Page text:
Co-author: Nicole Barratt
Dashcams are mounted on the inside of the windscreen of your vehicle, and have the potential to be a game changer on the road. That’s because they continuously record the view through the vehicle’s windscreen – automatically capturing accidents or incidents. Canstar explores their benefits and what it means for your car insurance.
Dashcams can capture the moments that would normally come down to your version of the story as a driver. Whatever the occurrence – a car cutting you off, someone jumping in front of your vehicle – the dashcam records it. This can provide evidence to assist the police and insurers to impart blame in the event of an accident.
A dashcam’s footage is especially useful when there are no witnesses, if both drivers claim to have been the innocent party, or in the event of a hit-and-run accident. Unquestionably, the most prominent benefits of dashcams for drivers is to limit their liability in insurance disputes – but there are other benefits, too. Safety and security of vehicles is a growing area of concern, and dashcam technology goes some way to help the problem.
Dashcams can also have the same effect that speed and red-light cameras have on our roads. When people are aware that they’re driving within the vicinity of these cameras, their natural response is to drive more carefully. Similarly, as more and more people use dashcams, it could prove a deterrent to dangerous road users, afraid being caught out and prosecuted.
Can a dashcam help you save on your insurance premium?
A search for dashcam accidents returns more than 200,000 results on YouTube. So, obviously, dashcams are capturing plenty of accidents. But can they help you save on your insurance premium? Well, as far as Canstar can gather, the answer is no!
AA Insurance notes dashcams are growing in popularity among Kiwis as they become more affordable; and QBE Insurance has endorsed the benefits of dashcams, saying the information they provide is valuable when there is a dispute.
QBE said footage has been particularly useful in situations where liability was unclear or disputed. The insurer says it recently processed a claim involving a customer’s parked car that was hit by a vehicle that drove away. The stationary car’s dashcam caught the accident on camera, the other driver was found liable, and QBE’s customer wasn’t out of pocket for the standard excess.
But there doesn’t appear to be any specific wordings on car insurance policies in NZ that says having a dashcam will help save you money on your premium. That said, dashcams don’t prevent accidents from happening, and currently there isn’t any evidence that points to dashcams making people better drivers, so why would there be a discount?
A dashcam’s footage is only beneficial if you find yourself disputing an accident. The issue of who’s at fault can be tricky to determine, especially if there are no witnesses, and a dashcam can help resolve this.
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Footage may help in the case of disputes
Some insurance companies may accept dashcam footage when trying to prove you’re not at fault in an accident. As we mentioned above, if your claim becomes a dispute, it’s always better to have more evidence than less. Why not phone your insurance company and ask them about their policy on dashcams?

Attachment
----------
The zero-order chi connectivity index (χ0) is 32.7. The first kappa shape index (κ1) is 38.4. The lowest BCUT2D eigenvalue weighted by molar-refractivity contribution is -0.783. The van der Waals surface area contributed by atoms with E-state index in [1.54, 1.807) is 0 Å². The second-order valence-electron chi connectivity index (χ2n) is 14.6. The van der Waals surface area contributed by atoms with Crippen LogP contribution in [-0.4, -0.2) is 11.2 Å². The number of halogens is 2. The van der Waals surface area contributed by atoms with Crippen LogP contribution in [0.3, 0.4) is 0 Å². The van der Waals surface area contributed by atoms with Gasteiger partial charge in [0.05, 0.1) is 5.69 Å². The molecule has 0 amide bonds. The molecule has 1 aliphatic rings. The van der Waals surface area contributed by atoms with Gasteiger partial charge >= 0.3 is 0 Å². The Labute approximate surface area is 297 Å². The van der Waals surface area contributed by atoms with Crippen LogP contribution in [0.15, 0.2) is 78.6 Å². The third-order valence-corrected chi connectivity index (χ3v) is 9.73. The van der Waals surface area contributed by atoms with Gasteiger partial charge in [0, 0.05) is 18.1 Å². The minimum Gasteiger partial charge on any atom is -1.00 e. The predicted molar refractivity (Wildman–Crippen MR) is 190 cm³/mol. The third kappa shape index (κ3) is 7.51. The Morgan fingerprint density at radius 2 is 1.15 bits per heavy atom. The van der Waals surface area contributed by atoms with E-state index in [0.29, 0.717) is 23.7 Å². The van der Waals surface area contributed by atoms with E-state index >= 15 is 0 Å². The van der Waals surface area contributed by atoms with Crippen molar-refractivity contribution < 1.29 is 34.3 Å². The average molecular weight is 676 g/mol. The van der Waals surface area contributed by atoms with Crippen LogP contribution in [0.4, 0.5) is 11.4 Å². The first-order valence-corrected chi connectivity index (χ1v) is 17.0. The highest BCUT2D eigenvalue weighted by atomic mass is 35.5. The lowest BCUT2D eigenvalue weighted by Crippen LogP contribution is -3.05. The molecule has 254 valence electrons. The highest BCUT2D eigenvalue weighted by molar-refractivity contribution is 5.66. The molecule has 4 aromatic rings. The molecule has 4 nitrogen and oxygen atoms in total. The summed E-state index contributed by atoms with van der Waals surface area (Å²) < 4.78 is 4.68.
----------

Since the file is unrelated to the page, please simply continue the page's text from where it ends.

Dashcams can also be of great help if your parked car is the victim of a hit-and-run. Some dashcam models turn on when they detect motion, making it possible to catch those jerks that hit into your parked car and don’t leave a note.
Keep in mind that having footage of an accident doesn’t guarantee that it will be used by an insurer. And dashcams can’t provide a clear picture of every type of accident. While many dashcams try to offer as wide a view as possible, they are still only pointed in one direction.
If you have a cheaper model with poor picture quality, while it might show that something has happened, it might not explain why. And when determining if you’re at fault or not, the “why” is the most important part!
Are dashcams legal?
In the majority of circumstances, car cameras are perfectly legal to use in New Zealand. The Privacy Commissioner has a great explanation of the privacy implications of dashcams here.
Essentially, recording something with a dashcam, and distributing that recording publicly, is bound by the same rules that apply to recording anything else publicly.
To quote the Privacy Commissioner: “Our advice to people wanting to upload video taken by dashcam (and this also applies to CCTV and drone footage) is to consider carefully why you might need to do this. If there is a compelling reason, you also need to think about how to edit out or mask the number plates of other cars, or images of passers-by. If you see examples of dangerous or bad driving, uploading the footage to YouTube is not necessarily the best way of drawing attention to it. A more effective option might be to give the footage to police.”
Do you need a dashcam?
While the benefits of owning a dashcam aren’t exactly concrete, there’s no real downside to having one, as long as you follow your local laws. But do you need one? Not really. If you want one, however, there are enough benefits to justify the cost of a reasonably-priced model.
Some people recommend mounting both a front- and back-facing camera but, again, there’s no guarantee you’ll need it. For now, buying a dashcam is like buying insurance extras: it might just be your saving grace under the right circumstances, but there’s no huge benefit to it upfront.
Where should I position a dashcam?
To get the most from your dashcam, position it to capture the broadest possible view of the road ahead. But wherever you place it, make sure it doesn’t obstruct your vision. You wouldn’t want it to cause an accident!
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